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O2 Jet review: O2 Jet

The unassuming O2 Jet proves that looks aren't everything. It may be Plain Jane among its contemporaries, but for business and consumer users who don't want tonnes of features but need a reliable handset with a long-lasting battery, this easy-to-use phone is well worth a look

Andrew Lim
4 min read

The O2 Jet is in no uncertain terms a plain-looking phone. It comes in a rather dull dark charcoal-grey casing with a light grey strip around the sides. It's rather chunky too, measuring 47mm by 117mm by 20mm, and it doesn't come laden with features. Appearances, however, aren't everything.


O2 Jet

The Good

Long battery life; easy-to-use keypad and menu.

The Bad

Chunky; lack of expandable memory.

The Bottom Line

This might seem like a boring and chunky phone but it really delivers in the battery department and the keypad and menu are very easy to use. If you're tired of recharging your phone every two days, or you already own a digital camera and MP3 player and just want a phone for calls and texts, then this is well worth a look

This phone is perfect for business or consumer users who need a phone that will last longer than two days. You won't be able to listen to music, take photos or slip it into a tight pair of trousers, but it will go the distance and it's also very easy to use.

The O2 Jet is available for £60 from O2 high street shops and online in the business section of the O2 site.

The Jet is reminiscent of the old Nokia candybar handsets. It has a bullion-style shape and while it looks ungainly and isn't the most pocket-friendly of phones, it is very comfortable to hold. It's smooth to the touch, but feels sturdy enough to take a few drops.

The front section of the Jet houses a screen that displays 56,000 colours and measures 32mm by 39mm. It's not the largest screen on offer, but it serves its purpose well.

Underneath the screen is a large well-spaced keypad. The keys are like small speed bumps and are really easy to press. If you've got large thumbs or you don't like using the tips of your fingers to type out texts then this keypad is perfect.

The navigation key is great too, with enough space around it so you don't feel constrained -- you can't accidentally hit the surrounding keys easily, either. On the left side of the phone there's a volume rocker and on the right side is a loud speaker for speakerphone mode.

At the top of the Jet there's a useful three-way switch that lets you change the phone's profile from standard to silent or vibrate. This means that if you're in a rush to mute your phone, you can literally do it at the flick of a switch. On the bottom of the Jet there's a 2.5mm jack and a mini USB port for charging.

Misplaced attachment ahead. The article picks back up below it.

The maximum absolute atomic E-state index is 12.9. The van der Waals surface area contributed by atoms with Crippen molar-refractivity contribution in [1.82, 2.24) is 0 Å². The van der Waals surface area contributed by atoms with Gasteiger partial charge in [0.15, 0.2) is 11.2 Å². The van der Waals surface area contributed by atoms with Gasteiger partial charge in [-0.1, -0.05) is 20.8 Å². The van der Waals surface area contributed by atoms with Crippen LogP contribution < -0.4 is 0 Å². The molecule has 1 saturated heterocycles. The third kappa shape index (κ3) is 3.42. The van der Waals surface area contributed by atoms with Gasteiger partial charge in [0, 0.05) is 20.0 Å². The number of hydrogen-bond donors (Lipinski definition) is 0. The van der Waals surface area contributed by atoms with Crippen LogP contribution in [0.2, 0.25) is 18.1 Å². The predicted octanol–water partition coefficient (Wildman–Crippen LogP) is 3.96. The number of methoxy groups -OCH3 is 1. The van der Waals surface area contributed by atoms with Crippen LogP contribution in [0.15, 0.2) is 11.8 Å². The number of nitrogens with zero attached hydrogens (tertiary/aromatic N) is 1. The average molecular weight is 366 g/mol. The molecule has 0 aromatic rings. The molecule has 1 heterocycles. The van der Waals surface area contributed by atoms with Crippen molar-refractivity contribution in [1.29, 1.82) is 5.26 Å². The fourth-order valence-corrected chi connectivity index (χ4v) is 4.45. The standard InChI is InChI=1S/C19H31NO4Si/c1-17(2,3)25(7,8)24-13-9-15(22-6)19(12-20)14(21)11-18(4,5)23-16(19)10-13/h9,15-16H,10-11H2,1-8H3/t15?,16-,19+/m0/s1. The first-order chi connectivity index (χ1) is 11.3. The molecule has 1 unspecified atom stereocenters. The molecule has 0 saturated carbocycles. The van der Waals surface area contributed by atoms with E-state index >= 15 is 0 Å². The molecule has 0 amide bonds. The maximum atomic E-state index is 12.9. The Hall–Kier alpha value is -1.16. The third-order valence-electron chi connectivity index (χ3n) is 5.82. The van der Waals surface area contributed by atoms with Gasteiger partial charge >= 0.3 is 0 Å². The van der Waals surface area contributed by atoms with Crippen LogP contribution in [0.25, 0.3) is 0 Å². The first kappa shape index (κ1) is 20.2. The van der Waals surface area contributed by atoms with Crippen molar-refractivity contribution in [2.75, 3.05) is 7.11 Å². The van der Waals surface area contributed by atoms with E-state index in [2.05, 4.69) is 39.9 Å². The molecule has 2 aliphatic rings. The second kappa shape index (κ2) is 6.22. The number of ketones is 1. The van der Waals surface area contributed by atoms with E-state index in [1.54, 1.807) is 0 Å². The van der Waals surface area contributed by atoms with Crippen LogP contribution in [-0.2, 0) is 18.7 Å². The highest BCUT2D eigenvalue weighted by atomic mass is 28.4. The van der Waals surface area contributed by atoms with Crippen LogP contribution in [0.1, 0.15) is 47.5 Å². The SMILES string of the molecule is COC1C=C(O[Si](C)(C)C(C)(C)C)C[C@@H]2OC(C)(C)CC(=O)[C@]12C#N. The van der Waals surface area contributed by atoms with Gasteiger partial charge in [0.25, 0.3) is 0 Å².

You can charge the phone by using the provided AC adaptor or in-car charger, or by putting the Jet into the desk stand that also comes bundled with it. The stand not only charges the phone, but also lets you synchronise it with your PC using O2's Sync Manager software.

The O2 Jet is truly a back-to-basics phone with none of the usual trimmings associated with cutting-edge mobiles. It does, however, have a few tricks up its sleeve that set it apart from the competition. For starters O2 is quoting a whopping 10 hours of talk time and 540 hours standby time -- that's over three weeks of power if you don't use it too often.

The other feature that impressed us is the extremely easy-to-understand interface. The Jet uses simple icons and you can access the menu by simply pressing the silver button in the middle of the navigation key. Admittedly, it's made easier to understand because there aren't that many features on offer, but that is what makes this phone special.

Rather than trying to be all things to all people, it focuses on the basics and does them well. The texting interface is very similar to Nokia's and combined with the large keys it isn't fiddly or complicated. There's also GPRS connectivity, a WAP browser and an email client so you can keep up to date with any business. Indeed, this phone is very suitable for business trips as you won't have to worry about recharging it every other day. It's also quad-band so it will work in any country that uses a GSM network.

Another useful feature is that you can turn the device into a USB mass storage device for data files. There's only 55MB of internal memory though, and no expandable memory slot, so you won't be able to store too much, which is disappointing. You can back up contacts and calendar tasks to your PC using the USB cable or desk stand, but we would have preferred more on-board memory and an expandable slot.

Other features include a calculator, alarm clock, currency converter, unit converter, voice recorder and Bluetooth connectivity. There's a dedicated button that makes turning Bluetooth on and off easy.

Audio on calls is good, however we did notice some feedback during calls. When we were speaking we could at times hear our own voices through the ear piece.

Battery life is quoted at 540 hours standby time and 10 hours talk time. With moderate use every day we didn't need to charge it after four days, which is much better than the majority of other handsets.

Edited by Mary Lojkine
Additional editing by Elizabeth Griffin

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